Linyl is the project I developed during the second week of Physical Computing, together with Shruti Ramiah, Benoit Espinola and Natalia Echevarría. Linyl is a light player that allows to create an ambience by playing discs of color created from photos or images of past experiences.
The brief was to choose an electronic object and create a new way to interact with it, “A New Soul for an Old Machine”. Natalia found two beautiful artifacts in her backyard. I spent a few minutes just playing with the knobs and switches of the tape recorder. Smooth, feeling of robustness and amazing sound. Click, clack, precise. In every movement you can feel a bunch of mechanical stuff moving inside. A complete interactive experience.
Regarding the vinyl player, amazing external design and even more amazing engineering inside. After taking out an old condenser that would probably cause an short-circuit, we plugged the player in and… surprise! It was working. After pressing ‘Start’ the arm started moving gently to the plate. The rotation speed can be manually fine-tuned using the strobe tuner.
Nostalgia and admiration are mixed while looking at these old machines…
We decided to use the vinyl player for the project, changing the functionality but keeping the ritual and the slowness of the process of playing music. But instead of music, it plays light.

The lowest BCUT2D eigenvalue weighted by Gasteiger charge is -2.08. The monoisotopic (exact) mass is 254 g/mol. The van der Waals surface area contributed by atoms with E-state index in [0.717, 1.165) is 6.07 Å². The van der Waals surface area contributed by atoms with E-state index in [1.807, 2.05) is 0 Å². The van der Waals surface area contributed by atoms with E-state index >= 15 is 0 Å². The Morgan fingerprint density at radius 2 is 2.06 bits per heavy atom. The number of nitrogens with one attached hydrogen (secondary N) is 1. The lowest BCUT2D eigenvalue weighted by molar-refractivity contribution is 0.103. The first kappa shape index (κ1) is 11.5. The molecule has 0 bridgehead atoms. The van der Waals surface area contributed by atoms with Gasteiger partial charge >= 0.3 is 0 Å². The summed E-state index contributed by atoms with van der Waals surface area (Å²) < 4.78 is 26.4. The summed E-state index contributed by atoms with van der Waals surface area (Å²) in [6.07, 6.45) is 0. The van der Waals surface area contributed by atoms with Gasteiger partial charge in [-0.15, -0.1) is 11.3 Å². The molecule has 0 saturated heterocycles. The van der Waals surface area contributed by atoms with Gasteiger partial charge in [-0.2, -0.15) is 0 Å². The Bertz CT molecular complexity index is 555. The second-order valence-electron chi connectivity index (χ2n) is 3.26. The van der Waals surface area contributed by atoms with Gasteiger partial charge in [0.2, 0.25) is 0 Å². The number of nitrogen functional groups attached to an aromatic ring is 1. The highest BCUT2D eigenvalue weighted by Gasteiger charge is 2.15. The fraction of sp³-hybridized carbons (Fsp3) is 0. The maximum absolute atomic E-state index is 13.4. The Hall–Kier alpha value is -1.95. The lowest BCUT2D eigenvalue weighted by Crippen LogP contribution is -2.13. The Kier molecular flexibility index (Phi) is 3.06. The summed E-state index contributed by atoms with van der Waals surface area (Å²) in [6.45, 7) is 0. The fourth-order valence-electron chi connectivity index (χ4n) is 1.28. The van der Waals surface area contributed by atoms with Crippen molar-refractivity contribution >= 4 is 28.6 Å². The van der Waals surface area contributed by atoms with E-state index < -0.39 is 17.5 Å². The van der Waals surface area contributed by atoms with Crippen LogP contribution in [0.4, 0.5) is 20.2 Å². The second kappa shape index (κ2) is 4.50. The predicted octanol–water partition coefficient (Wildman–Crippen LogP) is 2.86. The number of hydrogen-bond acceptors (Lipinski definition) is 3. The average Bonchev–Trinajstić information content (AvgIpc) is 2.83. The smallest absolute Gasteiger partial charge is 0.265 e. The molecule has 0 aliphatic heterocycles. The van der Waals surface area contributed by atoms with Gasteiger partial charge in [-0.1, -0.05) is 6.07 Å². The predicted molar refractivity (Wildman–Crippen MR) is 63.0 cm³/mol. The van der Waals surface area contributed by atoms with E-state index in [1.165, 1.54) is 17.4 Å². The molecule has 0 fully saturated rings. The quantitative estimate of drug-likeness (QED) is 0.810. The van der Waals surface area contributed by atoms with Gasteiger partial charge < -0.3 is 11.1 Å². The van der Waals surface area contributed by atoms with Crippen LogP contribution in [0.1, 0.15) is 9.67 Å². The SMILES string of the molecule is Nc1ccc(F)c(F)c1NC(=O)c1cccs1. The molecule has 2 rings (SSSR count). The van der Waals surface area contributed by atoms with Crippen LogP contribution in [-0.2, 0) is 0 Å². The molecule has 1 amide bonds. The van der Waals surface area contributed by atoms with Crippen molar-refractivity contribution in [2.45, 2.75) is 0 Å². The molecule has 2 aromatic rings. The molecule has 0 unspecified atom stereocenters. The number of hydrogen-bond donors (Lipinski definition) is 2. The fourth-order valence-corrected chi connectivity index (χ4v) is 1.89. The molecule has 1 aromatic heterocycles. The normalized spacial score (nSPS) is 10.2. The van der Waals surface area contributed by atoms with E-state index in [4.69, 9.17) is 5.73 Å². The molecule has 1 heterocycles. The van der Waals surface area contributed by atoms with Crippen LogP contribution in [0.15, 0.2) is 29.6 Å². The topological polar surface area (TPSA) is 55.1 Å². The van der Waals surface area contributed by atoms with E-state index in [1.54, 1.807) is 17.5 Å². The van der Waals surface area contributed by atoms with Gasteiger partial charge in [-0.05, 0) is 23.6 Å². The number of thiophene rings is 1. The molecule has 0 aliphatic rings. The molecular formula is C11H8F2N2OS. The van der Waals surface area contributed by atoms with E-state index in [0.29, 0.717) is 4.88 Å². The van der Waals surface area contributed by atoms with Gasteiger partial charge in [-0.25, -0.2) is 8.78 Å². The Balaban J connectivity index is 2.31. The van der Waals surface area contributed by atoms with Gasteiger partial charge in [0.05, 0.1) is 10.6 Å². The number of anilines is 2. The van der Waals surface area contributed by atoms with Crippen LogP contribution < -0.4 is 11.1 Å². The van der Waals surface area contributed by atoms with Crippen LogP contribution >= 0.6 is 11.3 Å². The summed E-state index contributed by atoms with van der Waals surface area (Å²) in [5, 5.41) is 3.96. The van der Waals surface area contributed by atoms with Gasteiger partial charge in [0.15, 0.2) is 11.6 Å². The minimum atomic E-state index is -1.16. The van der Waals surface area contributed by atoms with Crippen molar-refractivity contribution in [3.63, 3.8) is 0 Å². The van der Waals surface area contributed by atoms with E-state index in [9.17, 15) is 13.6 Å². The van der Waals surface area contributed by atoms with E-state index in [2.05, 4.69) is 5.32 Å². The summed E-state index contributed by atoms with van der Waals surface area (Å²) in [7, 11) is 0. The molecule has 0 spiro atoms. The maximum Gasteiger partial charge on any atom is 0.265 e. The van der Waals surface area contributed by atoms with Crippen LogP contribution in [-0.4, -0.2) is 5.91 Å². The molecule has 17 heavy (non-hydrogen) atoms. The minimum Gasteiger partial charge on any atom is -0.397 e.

One of our premises (and a challenge too) was to keep the player working. We introduced the color sensor through the arm, and the Arduino inside the player.
We build a set of eight RGB led’s with the correspondent board to be embedded in the lamp.
We laser-cutted a disc out of acrylic, engraving grooves on it. On the other hand we generated the discs extracting the main colors of the pictures.
The toughest work was to calibrate the sensor, since it’s extremely sensible to ambient light. We added a white led pointing to the disc to help the sensor read through the acrylic. The distance to the surface to be sensed was also an issue, having notable changes on the values with small variations of height.
Linyl was exhibited in DKDS during the final presentations. Bill Verplank virtually attended the presentation, asking questions and giving feedback through Skype. Mary Huang made an ‘Arduino Cake’ to celebrate the end of this exciting week.